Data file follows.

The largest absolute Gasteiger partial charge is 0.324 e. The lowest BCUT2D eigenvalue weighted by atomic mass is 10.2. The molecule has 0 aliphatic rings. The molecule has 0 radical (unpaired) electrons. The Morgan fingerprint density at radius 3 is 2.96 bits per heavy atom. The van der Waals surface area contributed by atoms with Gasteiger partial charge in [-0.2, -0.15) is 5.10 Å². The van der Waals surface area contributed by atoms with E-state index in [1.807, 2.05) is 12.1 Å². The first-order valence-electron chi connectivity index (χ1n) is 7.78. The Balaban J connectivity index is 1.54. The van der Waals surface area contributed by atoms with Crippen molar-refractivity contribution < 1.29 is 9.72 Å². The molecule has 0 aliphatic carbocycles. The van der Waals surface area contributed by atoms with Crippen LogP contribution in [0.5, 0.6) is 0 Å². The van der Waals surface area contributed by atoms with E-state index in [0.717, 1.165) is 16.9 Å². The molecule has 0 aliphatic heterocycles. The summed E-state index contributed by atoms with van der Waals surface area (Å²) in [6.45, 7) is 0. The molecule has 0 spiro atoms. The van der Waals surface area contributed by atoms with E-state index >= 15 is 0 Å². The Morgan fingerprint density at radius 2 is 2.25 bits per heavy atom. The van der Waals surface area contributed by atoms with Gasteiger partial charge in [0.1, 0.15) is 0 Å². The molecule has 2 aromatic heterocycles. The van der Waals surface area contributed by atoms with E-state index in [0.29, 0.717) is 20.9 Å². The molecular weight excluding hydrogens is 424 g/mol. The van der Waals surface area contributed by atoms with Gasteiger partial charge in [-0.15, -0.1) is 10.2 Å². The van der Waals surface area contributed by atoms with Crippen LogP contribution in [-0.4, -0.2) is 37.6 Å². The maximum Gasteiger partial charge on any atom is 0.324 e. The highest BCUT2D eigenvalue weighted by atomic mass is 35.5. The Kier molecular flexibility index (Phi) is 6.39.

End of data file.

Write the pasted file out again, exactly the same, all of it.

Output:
The largest absolute Gasteiger partial charge is 0.324 e. The lowest BCUT2D eigenvalue weighted by atomic mass is 10.2. The molecule has 0 aliphatic rings. The molecule has 0 radical (unpaired) electrons. The Morgan fingerprint density at radius 3 is 2.96 bits per heavy atom. The van der Waals surface area contributed by atoms with Gasteiger partial charge in [-0.2, -0.15) is 5.10 Å². The van der Waals surface area contributed by atoms with E-state index in [1.807, 2.05) is 12.1 Å². The first-order valence-electron chi connectivity index (χ1n) is 7.78. The Balaban J connectivity index is 1.54. The van der Waals surface area contributed by atoms with Crippen molar-refractivity contribution < 1.29 is 9.72 Å². The molecule has 0 aliphatic carbocycles. The van der Waals surface area contributed by atoms with Crippen LogP contribution in [0.5, 0.6) is 0 Å². The van der Waals surface area contributed by atoms with E-state index in [0.717, 1.165) is 16.9 Å². The molecule has 0 aliphatic heterocycles. The summed E-state index contributed by atoms with van der Waals surface area (Å²) in [6.45, 7) is 0. The molecule has 0 spiro atoms. The van der Waals surface area contributed by atoms with E-state index >= 15 is 0 Å². The Morgan fingerprint density at radius 2 is 2.25 bits per heavy atom. The van der Waals surface area contributed by atoms with Gasteiger partial charge in [0.1, 0.15) is 0 Å². The molecule has 2 aromatic heterocycles. The van der Waals surface area contributed by atoms with E-state index in [0.29, 0.717) is 20.9 Å². The molecular weight excluding hydrogens is 424 g/mol. The van der Waals surface area contributed by atoms with Gasteiger partial charge in [-0.15, -0.1) is 10.2 Å². The van der Waals surface area contributed by atoms with Crippen LogP contribution in [-0.4, -0.2) is 37.6 Å². The maximum Gasteiger partial charge on any atom is 0.324 e. The highest BCUT2D eigenvalue weighted by atomic mass is 35.5. The Kier molecular flexibility index (Phi) is 6.39.